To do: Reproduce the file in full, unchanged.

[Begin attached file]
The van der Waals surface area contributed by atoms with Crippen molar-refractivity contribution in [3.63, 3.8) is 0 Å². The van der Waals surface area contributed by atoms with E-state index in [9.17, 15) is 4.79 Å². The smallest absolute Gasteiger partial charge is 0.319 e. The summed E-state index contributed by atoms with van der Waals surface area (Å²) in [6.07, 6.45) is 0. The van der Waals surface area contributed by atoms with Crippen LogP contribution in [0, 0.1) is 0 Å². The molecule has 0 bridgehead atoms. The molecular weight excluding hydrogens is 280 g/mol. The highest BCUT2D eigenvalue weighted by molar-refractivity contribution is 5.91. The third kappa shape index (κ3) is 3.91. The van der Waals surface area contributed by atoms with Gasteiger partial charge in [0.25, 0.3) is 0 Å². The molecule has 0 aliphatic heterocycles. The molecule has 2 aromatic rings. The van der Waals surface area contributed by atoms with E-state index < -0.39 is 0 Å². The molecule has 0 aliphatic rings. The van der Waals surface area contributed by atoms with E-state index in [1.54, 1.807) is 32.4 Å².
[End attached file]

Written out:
The van der Waals surface area contributed by atoms with Crippen molar-refractivity contribution in [3.63, 3.8) is 0 Å². The van der Waals surface area contributed by atoms with E-state index in [9.17, 15) is 4.79 Å². The smallest absolute Gasteiger partial charge is 0.319 e. The summed E-state index contributed by atoms with van der Waals surface area (Å²) in [6.07, 6.45) is 0. The van der Waals surface area contributed by atoms with Crippen LogP contribution in [0, 0.1) is 0 Å². The molecule has 0 bridgehead atoms. The molecular weight excluding hydrogens is 280 g/mol. The highest BCUT2D eigenvalue weighted by molar-refractivity contribution is 5.91. The third kappa shape index (κ3) is 3.91. The van der Waals surface area contributed by atoms with Gasteiger partial charge in [0.25, 0.3) is 0 Å². The molecule has 0 aliphatic heterocycles. The molecule has 2 aromatic rings. The van der Waals surface area contributed by atoms with E-state index < -0.39 is 0 Å². The molecule has 0 aliphatic rings. The van der Waals surface area contributed by atoms with E-state index in [1.54, 1.807) is 32.4 Å².